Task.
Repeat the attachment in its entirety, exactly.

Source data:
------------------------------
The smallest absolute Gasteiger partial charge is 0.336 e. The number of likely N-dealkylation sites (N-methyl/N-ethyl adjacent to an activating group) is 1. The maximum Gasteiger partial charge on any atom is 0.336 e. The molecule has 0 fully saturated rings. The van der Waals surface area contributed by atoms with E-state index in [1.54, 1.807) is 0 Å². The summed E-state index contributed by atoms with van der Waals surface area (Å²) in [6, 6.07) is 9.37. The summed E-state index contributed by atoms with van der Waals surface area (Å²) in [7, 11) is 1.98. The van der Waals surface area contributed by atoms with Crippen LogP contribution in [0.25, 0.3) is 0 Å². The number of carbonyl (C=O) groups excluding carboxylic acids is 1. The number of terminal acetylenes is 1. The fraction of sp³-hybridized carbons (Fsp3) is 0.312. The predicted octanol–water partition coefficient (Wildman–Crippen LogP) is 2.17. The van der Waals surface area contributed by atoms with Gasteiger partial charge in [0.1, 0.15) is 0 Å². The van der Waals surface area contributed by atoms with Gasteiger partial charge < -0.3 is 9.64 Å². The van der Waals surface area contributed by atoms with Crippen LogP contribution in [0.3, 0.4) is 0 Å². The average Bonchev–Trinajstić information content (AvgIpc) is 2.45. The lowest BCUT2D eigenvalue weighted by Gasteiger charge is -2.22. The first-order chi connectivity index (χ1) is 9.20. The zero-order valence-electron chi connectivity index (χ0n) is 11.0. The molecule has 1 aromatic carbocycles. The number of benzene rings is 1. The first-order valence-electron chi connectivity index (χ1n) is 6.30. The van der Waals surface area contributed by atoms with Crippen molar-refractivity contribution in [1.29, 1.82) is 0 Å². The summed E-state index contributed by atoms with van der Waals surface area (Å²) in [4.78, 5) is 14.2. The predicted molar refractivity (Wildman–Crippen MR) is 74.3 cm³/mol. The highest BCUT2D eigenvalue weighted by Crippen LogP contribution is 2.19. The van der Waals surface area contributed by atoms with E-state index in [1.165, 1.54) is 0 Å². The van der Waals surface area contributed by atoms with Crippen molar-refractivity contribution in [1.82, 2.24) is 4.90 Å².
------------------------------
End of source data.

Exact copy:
The smallest absolute Gasteiger partial charge is 0.336 e. The number of likely N-dealkylation sites (N-methyl/N-ethyl adjacent to an activating group) is 1. The maximum Gasteiger partial charge on any atom is 0.336 e. The molecule has 0 fully saturated rings. The van der Waals surface area contributed by atoms with E-state index in [1.54, 1.807) is 0 Å². The summed E-state index contributed by atoms with van der Waals surface area (Å²) in [6, 6.07) is 9.37. The summed E-state index contributed by atoms with van der Waals surface area (Å²) in [7, 11) is 1.98. The van der Waals surface area contributed by atoms with Crippen LogP contribution in [0.25, 0.3) is 0 Å². The number of carbonyl (C=O) groups excluding carboxylic acids is 1. The number of terminal acetylenes is 1. The fraction of sp³-hybridized carbons (Fsp3) is 0.312. The predicted octanol–water partition coefficient (Wildman–Crippen LogP) is 2.17. The van der Waals surface area contributed by atoms with Gasteiger partial charge in [0.1, 0.15) is 0 Å². The van der Waals surface area contributed by atoms with Gasteiger partial charge < -0.3 is 9.64 Å². The van der Waals surface area contributed by atoms with Crippen LogP contribution in [0.3, 0.4) is 0 Å². The average Bonchev–Trinajstić information content (AvgIpc) is 2.45. The lowest BCUT2D eigenvalue weighted by Gasteiger charge is -2.22. The first-order chi connectivity index (χ1) is 9.20. The zero-order valence-electron chi connectivity index (χ0n) is 11.0. The molecule has 1 aromatic carbocycles. The number of benzene rings is 1. The first-order valence-electron chi connectivity index (χ1n) is 6.30. The van der Waals surface area contributed by atoms with Crippen molar-refractivity contribution in [1.29, 1.82) is 0 Å². The summed E-state index contributed by atoms with van der Waals surface area (Å²) in [4.78, 5) is 14.2. The predicted molar refractivity (Wildman–Crippen MR) is 74.3 cm³/mol. The highest BCUT2D eigenvalue weighted by Crippen LogP contribution is 2.19. The van der Waals surface area contributed by atoms with E-state index in [1.165, 1.54) is 0 Å². The van der Waals surface area contributed by atoms with Crippen molar-refractivity contribution in [1.82, 2.24) is 4.90 Å².